The approach of winter threatens thousands of displaced Ukrainians
Friday 5, December 2014 KHARKIV, Ukraine, December 4 (UNHCR) – Dozens of shivering and anxious men, women and children cluster in front of a special building in the eastern Ukrainian city of Kharkiv. “I heard they are distributing winter clothes,” said one of them, Aleksandr, who fled his community just outside Donetsk […]
Friday 5, December 2014
KHARKIV, Ukraine, December 4 (UNHCR) – Dozens of shivering and anxious men, women and children cluster in front of a special building in the eastern Ukrainian city of Kharkiv. “I heard they are distributing winter clothes,” said one of them, Aleksandr, who fled his community just outside Donetsk when shells began to fall on his neighbourhood earlier this year. “So I came.”
Rumour and word of mouth have brought him and others to the Kharkivskaya Stantsya, one of a network of UNHCR-sponsored collective centres in Ukraine where aid workers distribute essential supplies to some of the 490,000 people uprooted by the fighting and forced to seek shelter elsewhere in the country.
Although the scene of clashes earlier in the year between Ukrainian troops and pro-Russian forces, Kharkiv has been calm since the end of April and is now a haven for many of the internally displaced. But it is not far from the conflict, which continues despite a ceasefire agreement in September.
At the Kharkivskaya Stantsya, people are handing out the winter clothes that Aleksandr had heard about as well as extra blankets, food and children’s supplies. More than 40 such centres are planned, and aid workers are racing against the clock and the elements to distribute cold-weather supplies before the full arrival of winter.
Already people are suffering. “We fled our home on July 29 with just a handful of only the most essential things, mainly summer clothes,” explained Aleksandr as he stood in line at the centre. “It’s too cold to wear these clothes now.”
There are countless others in the same situation, and people are flocking to the centres. Crowds were so large at the Kharkivskaya Stantsya in late November, people waited for hours as workers admitted five people at a time so that they could be supplied with essentials such as flour and rice, warm clothing and blankets, and nappies for families with small children.
But the collective centres are not just attracting the needy. They are drawing volunteers, determined to do their bit during this time of crisis. In some instances, the displaced themselves are lending a hand.
“When I first came to Kharkiv, there was no one on hand to help,” said 35-year-old Narine, who fled her home in the city of Donetsk earlier in the year. “I volunteered because I got tired of sitting around and being useless.”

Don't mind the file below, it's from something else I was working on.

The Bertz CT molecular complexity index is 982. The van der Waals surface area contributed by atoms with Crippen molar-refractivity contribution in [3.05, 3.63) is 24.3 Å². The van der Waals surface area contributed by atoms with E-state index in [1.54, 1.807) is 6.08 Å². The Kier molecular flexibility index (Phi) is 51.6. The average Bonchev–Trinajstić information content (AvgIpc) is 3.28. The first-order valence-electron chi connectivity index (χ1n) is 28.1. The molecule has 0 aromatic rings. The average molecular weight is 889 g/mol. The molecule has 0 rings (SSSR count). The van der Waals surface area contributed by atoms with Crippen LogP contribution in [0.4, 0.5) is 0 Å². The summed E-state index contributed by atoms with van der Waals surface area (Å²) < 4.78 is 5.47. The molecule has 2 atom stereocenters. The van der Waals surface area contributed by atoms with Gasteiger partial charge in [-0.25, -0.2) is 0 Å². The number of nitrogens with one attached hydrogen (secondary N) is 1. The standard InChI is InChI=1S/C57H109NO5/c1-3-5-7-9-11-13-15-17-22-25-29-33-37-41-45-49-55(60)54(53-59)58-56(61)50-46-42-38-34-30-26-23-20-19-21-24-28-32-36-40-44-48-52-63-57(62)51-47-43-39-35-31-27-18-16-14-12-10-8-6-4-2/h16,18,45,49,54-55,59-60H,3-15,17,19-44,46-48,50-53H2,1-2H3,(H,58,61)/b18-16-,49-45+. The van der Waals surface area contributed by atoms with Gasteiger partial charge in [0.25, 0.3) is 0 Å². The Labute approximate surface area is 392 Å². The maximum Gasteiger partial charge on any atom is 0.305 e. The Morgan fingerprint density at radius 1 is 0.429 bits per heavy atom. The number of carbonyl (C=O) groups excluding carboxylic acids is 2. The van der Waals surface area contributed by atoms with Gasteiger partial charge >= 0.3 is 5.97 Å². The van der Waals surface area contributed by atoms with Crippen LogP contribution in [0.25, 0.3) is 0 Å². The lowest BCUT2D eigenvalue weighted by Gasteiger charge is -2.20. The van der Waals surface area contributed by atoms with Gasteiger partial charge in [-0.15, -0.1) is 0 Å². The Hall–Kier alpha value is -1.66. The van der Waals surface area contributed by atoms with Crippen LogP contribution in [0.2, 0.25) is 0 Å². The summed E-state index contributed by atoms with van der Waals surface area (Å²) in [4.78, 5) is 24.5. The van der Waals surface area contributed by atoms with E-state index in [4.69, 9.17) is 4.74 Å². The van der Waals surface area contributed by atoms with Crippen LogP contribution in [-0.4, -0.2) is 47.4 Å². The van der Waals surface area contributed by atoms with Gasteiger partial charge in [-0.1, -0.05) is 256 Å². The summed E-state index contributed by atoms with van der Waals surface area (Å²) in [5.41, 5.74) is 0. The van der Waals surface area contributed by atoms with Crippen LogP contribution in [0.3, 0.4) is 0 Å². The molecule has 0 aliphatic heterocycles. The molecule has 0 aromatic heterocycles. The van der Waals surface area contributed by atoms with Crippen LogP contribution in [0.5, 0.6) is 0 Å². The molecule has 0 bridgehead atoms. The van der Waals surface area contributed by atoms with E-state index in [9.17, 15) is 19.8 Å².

Now Narine volunteers at Kharkiv’s distribution centre. On the same November day when Aleksandr stood in line outside the facility, Narine laboured inside, helping to fit people with clothing from the centre’s stockpile of jackets and winter wear.
Local people are also stepping up. Maksim, a Kharkiv resident, volunteered to work at the centre after the crisis forced him to close his business. “I am lucky,” he said, while marshalling the crowd outside the centre. “I lost my job, but [these people] have lost much more – homes, relatives, hope. That’s why I help.”
UNHCR’s regional representative, Oldrich Andrysek, said he was impressed by the dedication of people like Narine and Maksim. “I have never seen such a response from civic society, and I have seen crises in Yugoslavia and Georgia,” said Andrysek. “In Ukraine, people just answered the call to help.”
Those Ukrainians who have volunteered say they have been inspired both by the charity of their fellow citizens and by the international response. Donations include 10,000 items of winter clothing, 100,000 blankets and 360 rolls of tarpaulin for repairing the roofs of leaky shelters.
“One thing makes me happy,” said Narine. “In these hard times an army of people came to rescue those in need. And not only in Ukraine. Look at the parcels on the floor. Some are from Germany, Great Britain, even the USA.”
“I help as I can,” explained Maksim. “I feel it’s my civic duty. While others help by fighting in the war, I help those who have been affected by it.”
By Rafał Kostrzyński in Kharkiv, Ukraine